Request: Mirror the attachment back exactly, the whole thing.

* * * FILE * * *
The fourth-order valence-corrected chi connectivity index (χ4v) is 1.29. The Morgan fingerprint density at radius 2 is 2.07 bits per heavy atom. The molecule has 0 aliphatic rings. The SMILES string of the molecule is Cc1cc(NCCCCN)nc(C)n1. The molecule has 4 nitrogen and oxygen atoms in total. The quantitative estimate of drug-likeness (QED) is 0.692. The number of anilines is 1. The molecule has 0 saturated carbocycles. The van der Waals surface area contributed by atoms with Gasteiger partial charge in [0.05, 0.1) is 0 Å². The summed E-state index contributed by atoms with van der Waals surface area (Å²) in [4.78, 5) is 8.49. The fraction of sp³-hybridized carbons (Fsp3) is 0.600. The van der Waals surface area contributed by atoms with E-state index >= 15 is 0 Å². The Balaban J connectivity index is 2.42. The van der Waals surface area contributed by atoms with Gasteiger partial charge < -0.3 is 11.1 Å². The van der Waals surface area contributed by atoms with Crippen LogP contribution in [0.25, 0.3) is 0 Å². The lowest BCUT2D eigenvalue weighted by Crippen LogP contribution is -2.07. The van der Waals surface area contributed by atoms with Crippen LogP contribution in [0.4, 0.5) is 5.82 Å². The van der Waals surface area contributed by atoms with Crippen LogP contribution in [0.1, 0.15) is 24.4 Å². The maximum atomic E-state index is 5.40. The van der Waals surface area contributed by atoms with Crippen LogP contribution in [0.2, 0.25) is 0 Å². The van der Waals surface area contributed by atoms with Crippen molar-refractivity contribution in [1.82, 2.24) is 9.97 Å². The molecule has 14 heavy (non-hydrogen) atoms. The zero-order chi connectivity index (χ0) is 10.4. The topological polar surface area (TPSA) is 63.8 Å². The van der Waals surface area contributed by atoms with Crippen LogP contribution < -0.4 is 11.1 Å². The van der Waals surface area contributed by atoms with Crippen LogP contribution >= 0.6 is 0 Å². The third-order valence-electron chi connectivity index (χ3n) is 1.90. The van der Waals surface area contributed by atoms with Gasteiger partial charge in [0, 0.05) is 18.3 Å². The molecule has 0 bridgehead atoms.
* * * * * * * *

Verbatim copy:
The fourth-order valence-corrected chi connectivity index (χ4v) is 1.29. The Morgan fingerprint density at radius 2 is 2.07 bits per heavy atom. The molecule has 0 aliphatic rings. The SMILES string of the molecule is Cc1cc(NCCCCN)nc(C)n1. The molecule has 4 nitrogen and oxygen atoms in total. The quantitative estimate of drug-likeness (QED) is 0.692. The number of anilines is 1. The molecule has 0 saturated carbocycles. The van der Waals surface area contributed by atoms with Gasteiger partial charge in [0.05, 0.1) is 0 Å². The summed E-state index contributed by atoms with van der Waals surface area (Å²) in [4.78, 5) is 8.49. The fraction of sp³-hybridized carbons (Fsp3) is 0.600. The van der Waals surface area contributed by atoms with E-state index >= 15 is 0 Å². The Balaban J connectivity index is 2.42. The van der Waals surface area contributed by atoms with Gasteiger partial charge < -0.3 is 11.1 Å². The van der Waals surface area contributed by atoms with Crippen LogP contribution in [0.25, 0.3) is 0 Å². The lowest BCUT2D eigenvalue weighted by Crippen LogP contribution is -2.07. The van der Waals surface area contributed by atoms with Crippen LogP contribution in [0.4, 0.5) is 5.82 Å². The van der Waals surface area contributed by atoms with Crippen LogP contribution in [0.1, 0.15) is 24.4 Å². The maximum atomic E-state index is 5.40. The van der Waals surface area contributed by atoms with Crippen LogP contribution in [0.2, 0.25) is 0 Å². The van der Waals surface area contributed by atoms with Crippen molar-refractivity contribution in [1.82, 2.24) is 9.97 Å². The molecule has 14 heavy (non-hydrogen) atoms. The zero-order chi connectivity index (χ0) is 10.4. The topological polar surface area (TPSA) is 63.8 Å². The van der Waals surface area contributed by atoms with Crippen LogP contribution < -0.4 is 11.1 Å². The van der Waals surface area contributed by atoms with Crippen LogP contribution >= 0.6 is 0 Å². The third-order valence-electron chi connectivity index (χ3n) is 1.90. The van der Waals surface area contributed by atoms with Gasteiger partial charge in [0, 0.05) is 18.3 Å². The molecule has 0 bridgehead atoms.